By Shawn Regan
---- — HAVERHILL — Tilton and Golden Hill elementary schools will offer before- and after-school programs to help struggling students.
The programs, now operating at Consentino School, will be replicated at the other two schools thanks to $335,000 from the state.
State Rep. Brian Dempsey, D-Haverhill, said Haverhill has been awarded the state grant to continue “learning center programs” at Consentino and create new ones at Tilton and Golden Hill elementary schools.
The 2013 federally-funded Massachusetts 21st Century Community Learning Centers grants are designed to support additional learning time for students in kindergarten to grade 12 before and after school and during the summer, according to a press release on the awards.
Superintendent James Scully said the district received a smaller but similar grant this year to pay for before- and after-school programs at Consentino. He said the programs are for 45 minutes before classes begin in the morning and also at 2:45 in the afternoon, after regular classes end.
The afternoon program is much more heavily used, he said.
The after-school program consists of an hour of homework and then a project or activity that expands on math, science, English or social studies skills students learned during the regular school day, Assistant Superintendent Mary Malone said. For a science project, for instance, students might learn to build a small rocket, she said.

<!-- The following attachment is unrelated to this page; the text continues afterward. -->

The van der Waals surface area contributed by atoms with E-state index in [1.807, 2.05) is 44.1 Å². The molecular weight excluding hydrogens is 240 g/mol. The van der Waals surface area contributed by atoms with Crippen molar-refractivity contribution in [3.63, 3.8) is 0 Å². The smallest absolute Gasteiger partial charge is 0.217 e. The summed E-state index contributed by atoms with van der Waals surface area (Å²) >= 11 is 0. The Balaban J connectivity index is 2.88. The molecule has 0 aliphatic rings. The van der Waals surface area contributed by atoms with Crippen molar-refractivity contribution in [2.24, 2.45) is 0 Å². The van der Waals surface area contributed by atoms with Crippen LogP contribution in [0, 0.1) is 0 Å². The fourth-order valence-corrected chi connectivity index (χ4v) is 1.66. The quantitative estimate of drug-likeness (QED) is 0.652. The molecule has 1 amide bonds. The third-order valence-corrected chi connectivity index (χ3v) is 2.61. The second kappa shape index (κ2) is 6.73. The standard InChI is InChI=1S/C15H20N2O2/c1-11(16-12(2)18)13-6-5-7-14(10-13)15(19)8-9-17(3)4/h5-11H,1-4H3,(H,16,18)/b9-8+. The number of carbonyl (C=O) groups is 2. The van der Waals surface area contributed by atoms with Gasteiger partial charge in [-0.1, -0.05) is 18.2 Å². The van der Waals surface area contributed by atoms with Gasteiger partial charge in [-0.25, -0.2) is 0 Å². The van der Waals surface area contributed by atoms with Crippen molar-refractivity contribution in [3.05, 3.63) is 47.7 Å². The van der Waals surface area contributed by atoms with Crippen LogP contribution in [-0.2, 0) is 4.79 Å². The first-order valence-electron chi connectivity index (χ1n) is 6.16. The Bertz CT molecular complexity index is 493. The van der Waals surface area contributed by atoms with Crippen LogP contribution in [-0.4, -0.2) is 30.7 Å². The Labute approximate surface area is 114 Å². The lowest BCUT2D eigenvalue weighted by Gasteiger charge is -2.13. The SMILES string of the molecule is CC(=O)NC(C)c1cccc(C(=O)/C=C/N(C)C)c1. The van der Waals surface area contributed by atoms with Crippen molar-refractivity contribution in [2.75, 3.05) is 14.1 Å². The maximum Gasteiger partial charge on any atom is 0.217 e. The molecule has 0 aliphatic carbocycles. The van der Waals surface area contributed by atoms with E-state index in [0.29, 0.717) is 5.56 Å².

The grant will also help pay for school bus transportation home for students, Scully said.
“We are incredibly grateful for Rep. Dempsey and the state for this money,” Scully said. “We view these program as critical for these students.”
The superintendent said just this week a mother of a students with a physical disability told him how well her daughter was doing at Consentino’s after-school program.
“She said her daughter was doing activities that were improving her motor skills, that she wasn’t able to do in the regular school day,” Scully said.
The superintendent said the elementary school program is designed to get students ready for high school, while the elementary school programs are geared toward preparing students for middle school.
He also said the district is reviewing existing before- and after-school programs to make sure they are delivering for students like they are supposed to.
“We want to show that they are delivering a bang for the buck, as they are intended,” he said.
Across the state, 22 communities received the learning centers grants to pay for programs at 44 schools and organizations, Dempsey said.
“These programs provide mentoring, peer support, training, and technical assistance and for learning labs,” according to the press release on the grants. “Collectively, these programs will support 448 hours of additional learning time in grades K-12 with academic enrichment opportunities along with other activities designed to complement the students’ school-day program.”
“Out-of-school hours programs are an important tool in the ongoing effort to provide quality education to Haverhill’s students,” said Dempsey, chairman of the House Ways and Means Committee. “I am proud that the Department of Elementary and Secondary Education recognized the excellence of the Haverhill program and has provided this grant to expand on its success.”